The present invention is a system, method and apparatus for remote management of manageable resources distributed across multiple applications hosts. In the present invention, cross-process application communication techniques are utilized in order to remotely manage a distributed application having manageable resources distributed across multiple application hosts. Briefly, one or more application managers residing in one or more application hosts can communicate with a master agent which can reside in an application host separate from the application hosts of the application managers.
The master agent can provide a view to the application managers through which the application managers can remotely perform management operations on the manageable resources without maintaining a specific awareness of the particular application host in which each manageable resource resides. The master agent can receive management commands from the application managers and can communicate each received management command directed to a particular manageable resource residing an a particular remote application host to mini-agents residing in the same remote application host. Notably, the master agent can communicate the received management command through the use of local proxies to the mini-agents.
The mini-agents can, in turn, receive the management commands communicated by the master agent and can apply corresponding management operations to those manageable resources to which the management command had been directed. In consequence, unlike existing methods and systems for managing manageable resources in a client-server environment, the present invention can be used to provide remote management of a distributed application manageable resources in an n-tier enterprise environment.
A system for remote management of manageable resources distributed across multiple application hosts can include an application manager in a first application host; a master agent in a second application host; and, a plurality of mini-agents in remote application hosts separate from the first and second application hosts. In operation, the master agent can receive from the application management commands to perform management operations directed to at least one manageable resource. Subsequently, the master agent can communicate the management commands to a mini-agent in a remote application host which contains the manageable resources. Upon receiving the management commands from the master agent, the mini-agent can command the manageable resources to perform the management operations.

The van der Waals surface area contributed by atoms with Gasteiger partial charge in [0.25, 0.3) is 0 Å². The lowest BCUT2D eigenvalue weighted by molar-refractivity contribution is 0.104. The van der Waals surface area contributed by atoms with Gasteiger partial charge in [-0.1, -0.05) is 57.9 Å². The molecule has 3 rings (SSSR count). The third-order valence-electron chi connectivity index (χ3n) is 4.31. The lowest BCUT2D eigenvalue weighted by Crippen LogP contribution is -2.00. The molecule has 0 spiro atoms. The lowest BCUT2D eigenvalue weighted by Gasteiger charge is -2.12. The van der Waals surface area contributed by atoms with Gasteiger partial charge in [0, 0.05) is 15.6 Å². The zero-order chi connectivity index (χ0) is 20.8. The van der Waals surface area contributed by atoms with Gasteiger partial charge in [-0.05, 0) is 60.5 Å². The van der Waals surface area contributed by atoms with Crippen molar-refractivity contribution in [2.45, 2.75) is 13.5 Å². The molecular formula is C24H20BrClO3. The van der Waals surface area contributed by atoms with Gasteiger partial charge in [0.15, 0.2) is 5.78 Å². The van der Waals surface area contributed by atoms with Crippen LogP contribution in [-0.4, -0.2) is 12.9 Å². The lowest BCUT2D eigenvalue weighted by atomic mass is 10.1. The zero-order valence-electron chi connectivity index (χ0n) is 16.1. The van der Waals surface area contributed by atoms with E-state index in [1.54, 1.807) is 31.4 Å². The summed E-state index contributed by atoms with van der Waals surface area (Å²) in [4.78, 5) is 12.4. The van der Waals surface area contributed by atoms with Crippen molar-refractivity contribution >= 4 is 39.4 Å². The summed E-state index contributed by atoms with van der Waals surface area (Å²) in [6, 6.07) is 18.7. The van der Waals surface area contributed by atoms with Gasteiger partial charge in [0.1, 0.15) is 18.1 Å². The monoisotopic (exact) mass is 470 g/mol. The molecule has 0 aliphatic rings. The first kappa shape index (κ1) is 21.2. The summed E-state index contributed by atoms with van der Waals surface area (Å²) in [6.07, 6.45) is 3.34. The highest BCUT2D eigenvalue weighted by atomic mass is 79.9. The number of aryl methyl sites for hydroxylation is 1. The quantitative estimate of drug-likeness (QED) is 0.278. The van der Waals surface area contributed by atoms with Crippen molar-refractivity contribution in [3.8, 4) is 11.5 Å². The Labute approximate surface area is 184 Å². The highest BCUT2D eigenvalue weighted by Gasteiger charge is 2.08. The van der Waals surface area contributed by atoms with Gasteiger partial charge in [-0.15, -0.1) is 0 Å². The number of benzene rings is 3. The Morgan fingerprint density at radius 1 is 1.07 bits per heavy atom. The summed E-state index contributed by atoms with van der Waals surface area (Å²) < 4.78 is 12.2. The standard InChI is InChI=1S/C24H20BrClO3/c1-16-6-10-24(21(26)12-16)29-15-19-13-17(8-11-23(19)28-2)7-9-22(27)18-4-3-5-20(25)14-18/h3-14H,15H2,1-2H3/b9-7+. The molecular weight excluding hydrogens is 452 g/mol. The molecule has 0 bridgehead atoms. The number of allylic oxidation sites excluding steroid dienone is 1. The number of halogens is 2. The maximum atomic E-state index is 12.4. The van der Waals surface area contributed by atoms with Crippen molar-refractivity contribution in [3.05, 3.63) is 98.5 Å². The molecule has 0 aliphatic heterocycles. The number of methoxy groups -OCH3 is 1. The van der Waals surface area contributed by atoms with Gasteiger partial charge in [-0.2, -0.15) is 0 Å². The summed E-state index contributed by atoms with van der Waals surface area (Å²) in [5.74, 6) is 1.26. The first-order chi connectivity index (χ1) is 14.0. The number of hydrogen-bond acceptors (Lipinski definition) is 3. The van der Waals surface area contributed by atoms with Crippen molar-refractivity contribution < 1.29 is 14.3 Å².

In another representative embodiment, a system for remote management of manageable resources distributed across remote application hosts can include a master agent in a first application host for receiving from an application manager in a second application host management commands to perform management operations directed to selected manageable resources; and, a plurality of mini-agents in the remote application hosts, wherein each remote application host contains only one mini-agent. The master agent can communicate the received management commands to the mini-agents in the remote application hosts. Furthermore, the mini-agents can communicate the received management commands to the selected manageable resources.
In either system, the application manager, master agent and mini-agents can be implemented in the Java programming language. Hence, in one representative embodiment, the first and second application hosts can be JVMs. Also, the remote application hosts can be JVMs. Still, the present invention is to be limited neither to the Java programming language nor JVMs. For example, in other representative embodiments, the remote application hosts can include non-Java environments. In particular, in another representative embodiment, the remote application hosts can include manageable resources which can communicate using industry-standard application communication methodologies, for instance the Common Object Request Broker Architecture (“CORBA”). Accordingly, remote application hosts containing such manageable resources can be UNIX, Linux or Windows® sessions, for example.
Notably, the master agent can include a JMX communications connector for communicating with the mini-agents in the remote application hosts. The master agent also can include a JMX communications connector for communicating with the application manager. Finally, the master agent can include a JMX communications protocol adaptor for providing a protocol-adapted view of the master agent to an application manager. In this particular embodiment, the application manager can be a Web browser or other client-type application which can communicate with a data source using a specified protocol, for example HTML, or SNMP. As such, the application manager can communicate with other application programs using a specified communication protocol consonant with a communications protocol adapted by the JMX communications protocol adaptor.